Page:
Coastal Erosion Risk: Population Adaptation to Climate Change—A Case Study of the Pays de la Loire Coastline Chadenas et al., Weather, Climate, and Society, 10.1175/wcas-d-22-0011.1
Health and wellbeing implications of adaptation to flood risk Quinn et al., Ambio, Open Access pdf 10.1007/s13280-023-01834-3
Influence of rooftop mitigation strategies on the thermal environment in a subtropical city Chen et al., Urban Climate, 10.1016/j.uclim.2023.101450
Multi-scale climate-sensitive planning framework to mitigate urban heat island effect: A case study in Singapore Zhang & Yuan, Urban Climate, 10.1016/j.uclim.2023.101451
Threatification, riskification, or normal politics? A review of Swedish climate adaptation policy 2005-2022 Englund & Barquet, Climate Risk Management, 10.1016/j.crm.2023.100492
Climate change impacts on human health
Disasters collide at the intersection of extreme weather and infectious diseases Drake et al., Ecology Letters, Open Access 10.1111/ele.14188
Informed opinion, nudges & major initiatives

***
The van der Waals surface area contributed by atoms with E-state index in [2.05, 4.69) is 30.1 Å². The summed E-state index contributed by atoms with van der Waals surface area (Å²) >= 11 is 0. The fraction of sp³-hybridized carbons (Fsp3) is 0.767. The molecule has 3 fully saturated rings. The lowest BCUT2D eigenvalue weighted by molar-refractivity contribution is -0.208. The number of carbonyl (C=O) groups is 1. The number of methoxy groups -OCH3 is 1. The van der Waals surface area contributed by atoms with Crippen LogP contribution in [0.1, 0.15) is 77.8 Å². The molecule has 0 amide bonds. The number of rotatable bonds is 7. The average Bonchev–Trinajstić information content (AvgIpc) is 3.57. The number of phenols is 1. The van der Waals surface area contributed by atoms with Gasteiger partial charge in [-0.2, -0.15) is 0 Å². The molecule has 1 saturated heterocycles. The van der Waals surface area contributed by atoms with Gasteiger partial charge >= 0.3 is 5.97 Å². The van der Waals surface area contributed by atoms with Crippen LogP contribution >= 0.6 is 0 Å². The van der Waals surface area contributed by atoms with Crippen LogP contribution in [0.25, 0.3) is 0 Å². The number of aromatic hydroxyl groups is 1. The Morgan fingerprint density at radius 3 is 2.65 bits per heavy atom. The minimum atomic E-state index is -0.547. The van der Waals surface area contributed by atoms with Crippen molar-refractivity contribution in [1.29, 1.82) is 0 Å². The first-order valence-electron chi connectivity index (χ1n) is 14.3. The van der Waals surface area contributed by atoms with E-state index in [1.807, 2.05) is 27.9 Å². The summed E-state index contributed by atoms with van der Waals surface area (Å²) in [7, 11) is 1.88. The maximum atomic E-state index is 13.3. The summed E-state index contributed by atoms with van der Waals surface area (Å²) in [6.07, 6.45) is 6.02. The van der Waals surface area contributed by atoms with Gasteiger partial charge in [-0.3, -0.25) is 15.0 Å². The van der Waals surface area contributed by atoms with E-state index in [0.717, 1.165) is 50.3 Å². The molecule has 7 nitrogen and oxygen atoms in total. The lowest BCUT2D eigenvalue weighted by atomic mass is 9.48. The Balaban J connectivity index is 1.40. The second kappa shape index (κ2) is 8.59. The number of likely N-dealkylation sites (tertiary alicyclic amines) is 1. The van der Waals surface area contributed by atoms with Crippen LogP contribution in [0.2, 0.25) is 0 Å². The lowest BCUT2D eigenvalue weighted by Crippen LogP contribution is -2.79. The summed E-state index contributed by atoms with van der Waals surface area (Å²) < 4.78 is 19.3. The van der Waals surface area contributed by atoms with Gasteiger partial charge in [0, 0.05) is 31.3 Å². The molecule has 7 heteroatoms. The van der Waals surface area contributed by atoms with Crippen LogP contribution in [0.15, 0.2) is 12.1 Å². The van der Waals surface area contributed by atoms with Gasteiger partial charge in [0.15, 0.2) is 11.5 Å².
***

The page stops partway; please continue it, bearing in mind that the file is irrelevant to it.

How to expand solar power without using precious land Battersby, Proceedings of the National Academy of Sciences, Open Access 10.1073/pnas.2301355120
Human responses to climate change will likely determine the fate of biodiversity Brodie & Watson, Proceedings of the National Academy of Sciences, Open Access 10.1073/pnas.2205512120
Articles/Reports from Agencies and Non-Governmental Organizations Addressing Aspects of Climate Change
National Transmission Needs Study. Draft for Public Comment , Department of Energy
A robust transmission system is critical to the Nation’s economic, energy, and national security. The electric grid continues to face challenges from aging infrastructure and insufficient transmission capacity. The authors identify needs that could be alleviated by transmission solutions. The findings will inform the Department of Energy as it coordinates the use of its authorities and funding related to electric transmission, including implementing the many grid resilience and technology investment provisions of the Infrastructure Investment and Jobs Act and Inflation Reduction Act. The authors review publicly available data and over 50 different industry reports published in the past five years that consider current and anticipated future needs to give a range of electricity demand, public policy, and market conditions.
Energy Transition in PJM: Resource Retirements, Replacements & Risks , PJM